Add Driver Packages to a WDS Server
This section does not align well with the total stated purpose of this article. A Hyper-V virtual machine has no use for additional driver packages. However, this article does present the usage of generic images straight from install media. For physical systems, such images pair very well with driver packages in WDS.
You will encounter one problem, though. You can only use driver packages that provide the basic inf, cat, and sys files (some driver packages will have some additional files). WDS cannot use drivers that only deploy from EXE or MSI.
To install a driver package:
- Right-click Drivers and click Add Driver Package.
- Select the location and whether or not to load all drivers from that location (and sub-folders) or to open up a specific inf. I’m only going to walk through the single INF route. The primary difference is that we’re picking one driver instead of many.
- Assuming that the wizard detects that you have selected a valid driver inf file, you will be asked to verify it. If you chose the option to load all driver packages, then you might have a longer list.
- The next two screens verify and install the files that you selected.
- Next you will be asked to select a driver group. I will use a subsection to introduce new driver groups. If you create one now, it will be quicker, but you’ll need to set up options later.
- The final screen includes a checkbox for you to modify the driver group filters if you chose to create one. The filters work much like those for install images.
Add Driver Groups
You need at least one Driver Group for your drivers. Like boot and install images, driver groups will be available to all systems unless you create filters specifying otherwise. Use Driver Group filters to restrict sets of drivers to particular hardware. It’s not always a good idea to restrict drivers like that, so think carefully about the consequences of setting up group filters.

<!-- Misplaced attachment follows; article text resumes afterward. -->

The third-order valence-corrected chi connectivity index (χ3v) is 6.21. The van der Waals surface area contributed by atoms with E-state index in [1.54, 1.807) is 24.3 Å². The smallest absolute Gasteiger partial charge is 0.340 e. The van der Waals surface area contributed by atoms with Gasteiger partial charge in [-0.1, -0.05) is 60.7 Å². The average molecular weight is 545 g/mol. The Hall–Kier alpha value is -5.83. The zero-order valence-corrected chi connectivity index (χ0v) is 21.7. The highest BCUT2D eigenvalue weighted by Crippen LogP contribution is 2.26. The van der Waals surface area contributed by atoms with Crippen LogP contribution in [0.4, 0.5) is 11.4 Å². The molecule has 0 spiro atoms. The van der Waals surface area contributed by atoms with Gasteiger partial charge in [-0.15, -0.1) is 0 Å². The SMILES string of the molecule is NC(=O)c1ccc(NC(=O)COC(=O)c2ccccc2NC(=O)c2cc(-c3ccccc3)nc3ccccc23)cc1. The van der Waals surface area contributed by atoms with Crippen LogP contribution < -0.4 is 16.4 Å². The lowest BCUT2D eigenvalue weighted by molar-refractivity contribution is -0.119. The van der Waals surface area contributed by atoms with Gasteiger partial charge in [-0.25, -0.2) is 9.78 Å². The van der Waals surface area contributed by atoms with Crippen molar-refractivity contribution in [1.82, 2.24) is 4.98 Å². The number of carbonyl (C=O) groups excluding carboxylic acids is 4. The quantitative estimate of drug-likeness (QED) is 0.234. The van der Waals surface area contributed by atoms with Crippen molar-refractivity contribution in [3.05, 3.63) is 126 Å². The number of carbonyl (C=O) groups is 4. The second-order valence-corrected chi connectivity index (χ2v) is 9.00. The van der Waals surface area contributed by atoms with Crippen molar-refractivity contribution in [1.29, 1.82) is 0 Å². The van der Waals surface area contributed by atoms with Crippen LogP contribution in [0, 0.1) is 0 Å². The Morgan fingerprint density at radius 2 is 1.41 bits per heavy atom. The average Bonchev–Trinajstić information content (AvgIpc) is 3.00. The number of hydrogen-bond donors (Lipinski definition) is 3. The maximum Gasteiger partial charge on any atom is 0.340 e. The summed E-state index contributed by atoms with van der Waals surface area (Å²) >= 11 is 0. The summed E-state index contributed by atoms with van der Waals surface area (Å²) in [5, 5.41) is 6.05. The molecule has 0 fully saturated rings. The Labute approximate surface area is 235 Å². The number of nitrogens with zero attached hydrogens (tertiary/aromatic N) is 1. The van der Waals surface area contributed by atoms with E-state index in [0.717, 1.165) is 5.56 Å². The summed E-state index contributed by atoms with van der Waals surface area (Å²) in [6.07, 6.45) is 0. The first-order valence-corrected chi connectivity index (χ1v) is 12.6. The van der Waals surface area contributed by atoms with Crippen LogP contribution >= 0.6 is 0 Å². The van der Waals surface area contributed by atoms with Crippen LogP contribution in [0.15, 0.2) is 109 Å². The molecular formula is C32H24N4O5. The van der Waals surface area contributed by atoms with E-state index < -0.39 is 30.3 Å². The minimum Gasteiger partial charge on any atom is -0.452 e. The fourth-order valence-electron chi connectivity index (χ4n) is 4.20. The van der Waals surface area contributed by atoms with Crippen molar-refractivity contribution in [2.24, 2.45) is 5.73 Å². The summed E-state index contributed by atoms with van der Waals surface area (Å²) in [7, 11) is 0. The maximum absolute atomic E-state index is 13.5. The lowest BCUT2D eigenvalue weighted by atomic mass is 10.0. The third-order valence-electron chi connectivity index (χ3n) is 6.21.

- Right-click Drivers and click Add Driver Group.
- Name the driver group.
- Set hardware filters, if desired. These will match by WMI. The fields shown in this screenshot were obtained from
- Set operating system filters, if necessary. I used
gwmi win32_operatingsystem to get the operating system version, but I had to had a 0 (zero) for the service pack version before it would accept it. This can be useful if you have driver pacs that might work for 2012 R2 and 2016, but want to ensure that you control exactly which get installed.
- Select the action to follow — should it install every driver in the package regardless of detected hardware, or should it only install drivers when the system has that hardware? This can be useful if the hardware makeup of a deployed system might change later.
Add Driver Packages to a WDS Boot Image
By default, WDS driver packages are available during the install phase. If you need them available during the boot phase (for example, RAID drivers), then you can add them to the boot image. Be aware that adding a driver package to a boot image is permanent. I recommend that you not even try this until you have verified that WDS cannot install to a specific system due to a driver problem. If you have done that, then I highly recommend that you either make a copy of the boot image and import it back in or just reimport the base install.wim from media as a separate line item. This will protect your existing boot image in the event that something goes awry. If a boot image contains a corrupt driver, the image might become completely unusable for anyone.
To add a driver package to a boot image:
- Right-click the boot image and click Add Driver Packages to Image.
- Click Next through the warning (it’s essentially what I just told you).
- By default, the wizard pre-selects some filters to ensure you get a solid match for driver types. If you want, modify the filters that it chose. Once you’re happy with them, click Search for Packages. The lower part of the screen will then populate with driver packages that match that criteria.
- Continue through the wizard to add the driver(s).
Enjoy Your WDS Installation!
You now have all of the basic information that you need to get positive results from WDS. You have more to discover if this didn’t quite seem like enough. Whether you do more or stick with what I’ve shown you, you now have a much more robust deployment system than you could possibly get from media installs alone. As a bonus, you won’t need to dig for media anymore.
This guide is part of a 2-part series. The other guide focuses on How to Deploy Hyper-V Hosts using WDS.